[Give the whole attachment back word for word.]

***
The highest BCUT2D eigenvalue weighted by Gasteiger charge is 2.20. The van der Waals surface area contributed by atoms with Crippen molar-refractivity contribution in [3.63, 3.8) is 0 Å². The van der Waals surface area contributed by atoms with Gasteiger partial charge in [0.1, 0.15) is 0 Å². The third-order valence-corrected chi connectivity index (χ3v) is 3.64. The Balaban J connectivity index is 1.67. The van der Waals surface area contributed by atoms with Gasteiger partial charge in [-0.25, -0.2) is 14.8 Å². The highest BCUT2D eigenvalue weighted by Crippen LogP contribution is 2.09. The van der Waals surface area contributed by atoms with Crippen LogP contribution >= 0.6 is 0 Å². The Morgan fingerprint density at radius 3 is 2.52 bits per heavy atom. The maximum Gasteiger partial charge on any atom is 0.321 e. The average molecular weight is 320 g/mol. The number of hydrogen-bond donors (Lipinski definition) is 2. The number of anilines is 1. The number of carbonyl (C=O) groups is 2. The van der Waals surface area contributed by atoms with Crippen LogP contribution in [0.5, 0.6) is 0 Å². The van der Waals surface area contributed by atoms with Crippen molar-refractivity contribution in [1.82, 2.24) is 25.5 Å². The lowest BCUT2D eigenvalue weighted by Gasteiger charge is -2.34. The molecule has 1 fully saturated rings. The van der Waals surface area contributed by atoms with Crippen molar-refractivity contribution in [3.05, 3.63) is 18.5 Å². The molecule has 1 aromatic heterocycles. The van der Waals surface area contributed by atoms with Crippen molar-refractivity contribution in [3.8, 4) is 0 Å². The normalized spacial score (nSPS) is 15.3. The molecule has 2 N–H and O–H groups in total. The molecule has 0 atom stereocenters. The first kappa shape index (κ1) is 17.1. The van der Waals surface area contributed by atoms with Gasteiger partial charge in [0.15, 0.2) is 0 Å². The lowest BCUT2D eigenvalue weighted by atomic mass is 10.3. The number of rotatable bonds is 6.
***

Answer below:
The highest BCUT2D eigenvalue weighted by Gasteiger charge is 2.20. The van der Waals surface area contributed by atoms with Crippen molar-refractivity contribution in [3.63, 3.8) is 0 Å². The van der Waals surface area contributed by atoms with Gasteiger partial charge in [0.1, 0.15) is 0 Å². The third-order valence-corrected chi connectivity index (χ3v) is 3.64. The Balaban J connectivity index is 1.67. The van der Waals surface area contributed by atoms with Gasteiger partial charge in [-0.25, -0.2) is 14.8 Å². The highest BCUT2D eigenvalue weighted by Crippen LogP contribution is 2.09. The van der Waals surface area contributed by atoms with Crippen LogP contribution >= 0.6 is 0 Å². The Morgan fingerprint density at radius 3 is 2.52 bits per heavy atom. The maximum Gasteiger partial charge on any atom is 0.321 e. The average molecular weight is 320 g/mol. The number of hydrogen-bond donors (Lipinski definition) is 2. The number of anilines is 1. The number of carbonyl (C=O) groups is 2. The van der Waals surface area contributed by atoms with Crippen LogP contribution in [0.5, 0.6) is 0 Å². The van der Waals surface area contributed by atoms with Crippen molar-refractivity contribution in [1.82, 2.24) is 25.5 Å². The lowest BCUT2D eigenvalue weighted by Gasteiger charge is -2.34. The molecule has 1 fully saturated rings. The van der Waals surface area contributed by atoms with Crippen molar-refractivity contribution in [3.05, 3.63) is 18.5 Å². The molecule has 1 aromatic heterocycles. The van der Waals surface area contributed by atoms with Crippen molar-refractivity contribution in [3.8, 4) is 0 Å². The normalized spacial score (nSPS) is 15.3. The molecule has 2 N–H and O–H groups in total. The molecule has 0 atom stereocenters. The first kappa shape index (κ1) is 17.1. The van der Waals surface area contributed by atoms with Gasteiger partial charge in [0.15, 0.2) is 0 Å². The lowest BCUT2D eigenvalue weighted by atomic mass is 10.3. The number of rotatable bonds is 6.